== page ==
By Chris Derrett
Before speaking at Sunday’s press conference, a smiling head coach Art Briles slapped himself. He offered an explanation to the media in attendance, but there was more understanding among the reporters and camera operators than confusion.
“Just making sure this is real,” Briles said. “It’s real.”
If Baylor’s football history seemed like a 16-year long nightmare of futility to the green and gold faithful, Baylor Nation finally awakened as McCaw and Briles officially revealed the Bears’ bid in Houston’s Texas Bowl.
“The perception of Baylor has certainly improved; the image of Baylor has improved. There are people still standing on the playground, and we got chosen,” Briles said.
After Kansas State announced it would be playing in New York City’s Pinstripe Bowl, the Texas Bowl’s choices essentially became either Baylor or Texas Tech, both of whom finished 7-5 overall. Fifth in the Big 12 bowl pecking order, the Texas Bowl chose the Bears, leaving the Red Raiders to Dallas’ TicketCity Bowl.
The Bears face Illinois on Dec. 29 at Reliant Stadium, a familiar site for Baylor fans.
Just over eight months ago Baylor fans packed the stadium to watch their men’s basketball team in the school’s historic Elite Eight run. Briles and the team expect the same homefield advantage when Robert Griffin III and Co. take the field.
“Everybody has been waiting, because it has been a really long time. Everybody is going to have a reason to be there, whether it is a special trip or they call in a sick day at work, so I am sure they will be ready to go,” Griffin said.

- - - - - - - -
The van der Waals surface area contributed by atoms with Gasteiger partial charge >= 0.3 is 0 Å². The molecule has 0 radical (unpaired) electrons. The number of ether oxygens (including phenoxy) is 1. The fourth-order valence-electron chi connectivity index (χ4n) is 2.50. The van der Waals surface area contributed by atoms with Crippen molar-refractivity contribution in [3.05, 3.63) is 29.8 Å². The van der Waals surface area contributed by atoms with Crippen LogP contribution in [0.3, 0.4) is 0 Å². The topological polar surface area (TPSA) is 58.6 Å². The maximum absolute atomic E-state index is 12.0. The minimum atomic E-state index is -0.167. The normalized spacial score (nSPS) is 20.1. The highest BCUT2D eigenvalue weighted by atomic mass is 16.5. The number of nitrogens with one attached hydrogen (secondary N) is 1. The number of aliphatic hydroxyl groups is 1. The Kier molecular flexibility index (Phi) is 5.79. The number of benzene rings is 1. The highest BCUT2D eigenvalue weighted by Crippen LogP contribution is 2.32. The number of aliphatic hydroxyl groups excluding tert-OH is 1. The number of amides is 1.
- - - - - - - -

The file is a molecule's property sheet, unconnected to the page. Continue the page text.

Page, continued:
The game holds meaning to any and all associated with Baylor football, and more broadly Baylor University and its surrounding community.
For a number of men on the field, it will be the final chapter in a story filled with both success and disappointment.
“I know those guys have always talked to me and told me about all the things they have been through with different coaches and different transitions they have had to make,” senior Byron Landor said.
Current fourth-year Baylor players began their collegiate career with a 3-9 effort in 2007 under head coach Guy Morriss. A rocky start to the Briles era brought a 4-8 campaign in 2008, and unexpected injuries to offensive leaders Griffin and Jay Finley in 2009 hindered the Bears as they again went 4-8.
Healthy and experienced, this year’s squad can finish the way it always envisioned.
“You have to get there first, and now you have to do a great job in preparation and doing whatever we’ve got to do to win the football game. That’s the way I want this senior class to go out, as winning the first bowl game around Baylor [since 1992],” Briles said.
For other players, it could be a only a taste of things to come.
“It is one chip off the shoulder. I mean, I have a couple more I need to pluck off, and I am sure these guys do, too,” Griffin said alongside Landor and senior Danny Watkins. “So we will continue to play with all those chips on our shoulders and be ready to go out there and get after somebody.”
Finally, for the Bears’ future, an appearance on ESPN during primetime can prove an immense help in the recruiting game.
“There’s going to be a lot of recruits that are going to be able to come out and watch us practice and be around us for two or three days,” Briles said. “Those are huge advantages. We’re still in the news and football season is going on, so that’s big.”